Competency and legibility of a font

A brand’s logo is a visual representation of its name which also highlights its products or services; hence another important characteristic of a good fond is its legibility. If a logo is hard to read and comprehend, it loses its key purpose, which is to convey the brand’s name.

Therefore, when deciding the font of a logo, most brands prefer font specifically designed to be easily decipherable even from a distance. Such fonts have linear, evenly spaced letters making them simple to understand and stand out on a cluttered background such as on a billboard.

John Hopkins’ logo is a perfect example of the above mentioned point. It denotes traditionalism and professionalism with its simple yet striking logo. Each blue-colored letter projecting from a stark white background is of even thickness and positioned at a constant distance from each other.

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In retrospect, a logo’s legibility is not bound by the linearity of its letters; certain logos have a cursive font but are still very simple to conceive.

Coca-Cola is a world renowned beverage company so it is of no surprise that its iconic logo is widely recognized. But let’s separate the popularity of the brand from its logo for a second and view it like a word you have recently encountered. The two words embody a cursive style but are still very clear due to even spacing and a stark contrast between the font and the background color.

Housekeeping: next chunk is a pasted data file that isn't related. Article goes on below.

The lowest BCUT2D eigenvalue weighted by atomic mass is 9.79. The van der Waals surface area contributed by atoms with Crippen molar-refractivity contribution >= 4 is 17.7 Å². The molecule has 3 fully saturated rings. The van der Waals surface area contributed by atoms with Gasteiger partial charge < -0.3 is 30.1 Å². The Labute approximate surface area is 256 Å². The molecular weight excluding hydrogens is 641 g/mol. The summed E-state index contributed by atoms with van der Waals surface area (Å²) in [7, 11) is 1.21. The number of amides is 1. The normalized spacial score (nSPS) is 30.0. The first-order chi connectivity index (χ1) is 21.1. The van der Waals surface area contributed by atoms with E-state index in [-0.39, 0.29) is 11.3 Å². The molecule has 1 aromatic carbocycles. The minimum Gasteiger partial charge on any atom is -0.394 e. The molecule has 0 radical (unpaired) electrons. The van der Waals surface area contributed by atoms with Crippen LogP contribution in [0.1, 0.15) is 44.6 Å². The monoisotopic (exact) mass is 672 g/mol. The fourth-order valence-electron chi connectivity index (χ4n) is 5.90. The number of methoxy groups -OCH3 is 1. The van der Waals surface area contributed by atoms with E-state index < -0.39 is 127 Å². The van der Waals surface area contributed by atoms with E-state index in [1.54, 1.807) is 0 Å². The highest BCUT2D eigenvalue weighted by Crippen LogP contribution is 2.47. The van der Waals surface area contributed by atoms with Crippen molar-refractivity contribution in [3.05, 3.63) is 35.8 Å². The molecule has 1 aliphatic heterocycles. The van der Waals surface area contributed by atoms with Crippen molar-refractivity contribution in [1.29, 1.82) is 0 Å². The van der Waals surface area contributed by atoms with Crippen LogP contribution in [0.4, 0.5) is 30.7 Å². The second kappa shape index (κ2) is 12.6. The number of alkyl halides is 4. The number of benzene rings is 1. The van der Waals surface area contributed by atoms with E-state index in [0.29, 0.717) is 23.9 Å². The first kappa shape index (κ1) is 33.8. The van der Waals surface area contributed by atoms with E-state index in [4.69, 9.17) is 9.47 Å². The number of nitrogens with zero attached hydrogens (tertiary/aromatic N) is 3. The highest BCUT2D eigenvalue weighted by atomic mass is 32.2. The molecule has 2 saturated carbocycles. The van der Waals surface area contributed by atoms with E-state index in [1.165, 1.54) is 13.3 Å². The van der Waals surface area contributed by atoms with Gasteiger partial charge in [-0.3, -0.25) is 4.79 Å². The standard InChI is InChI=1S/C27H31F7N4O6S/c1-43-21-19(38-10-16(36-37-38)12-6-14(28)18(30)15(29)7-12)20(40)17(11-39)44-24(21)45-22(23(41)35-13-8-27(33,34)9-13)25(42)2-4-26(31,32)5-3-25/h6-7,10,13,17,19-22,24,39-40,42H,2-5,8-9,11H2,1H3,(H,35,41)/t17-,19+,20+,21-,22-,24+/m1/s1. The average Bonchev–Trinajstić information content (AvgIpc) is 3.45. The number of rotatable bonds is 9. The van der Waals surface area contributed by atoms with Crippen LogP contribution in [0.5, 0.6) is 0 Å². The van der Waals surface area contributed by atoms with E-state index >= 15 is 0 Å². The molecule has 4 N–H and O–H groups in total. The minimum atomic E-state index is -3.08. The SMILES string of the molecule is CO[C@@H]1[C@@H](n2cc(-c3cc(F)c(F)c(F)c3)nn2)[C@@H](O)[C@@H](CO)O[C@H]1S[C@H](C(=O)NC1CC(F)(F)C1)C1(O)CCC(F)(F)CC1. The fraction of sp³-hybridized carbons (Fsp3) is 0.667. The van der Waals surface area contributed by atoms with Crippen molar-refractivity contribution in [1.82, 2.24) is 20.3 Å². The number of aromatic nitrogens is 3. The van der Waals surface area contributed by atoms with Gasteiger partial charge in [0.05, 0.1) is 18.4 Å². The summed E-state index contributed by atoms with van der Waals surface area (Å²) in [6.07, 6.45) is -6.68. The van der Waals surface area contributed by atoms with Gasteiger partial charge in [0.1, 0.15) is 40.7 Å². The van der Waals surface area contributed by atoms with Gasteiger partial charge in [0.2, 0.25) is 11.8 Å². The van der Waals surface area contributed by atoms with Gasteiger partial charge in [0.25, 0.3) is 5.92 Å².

Effects of altering the font in a logo

As surprising as that sounds, the font of a logo is a big deal. If you find the statement to be difficult to comprehend and somewhat exaggerating, consider the following incident:

Pepsi Co. is another notable beverage brand. In 2009, their popular orange juice brand, Tropicana, underwent major package redesigning and changed the face and the positioning of its logo on the carton. The alteration in the font, from its classic look to a more contemporary San Serif, had a major impact on how customers perceived the brand causing rift in their customer relations.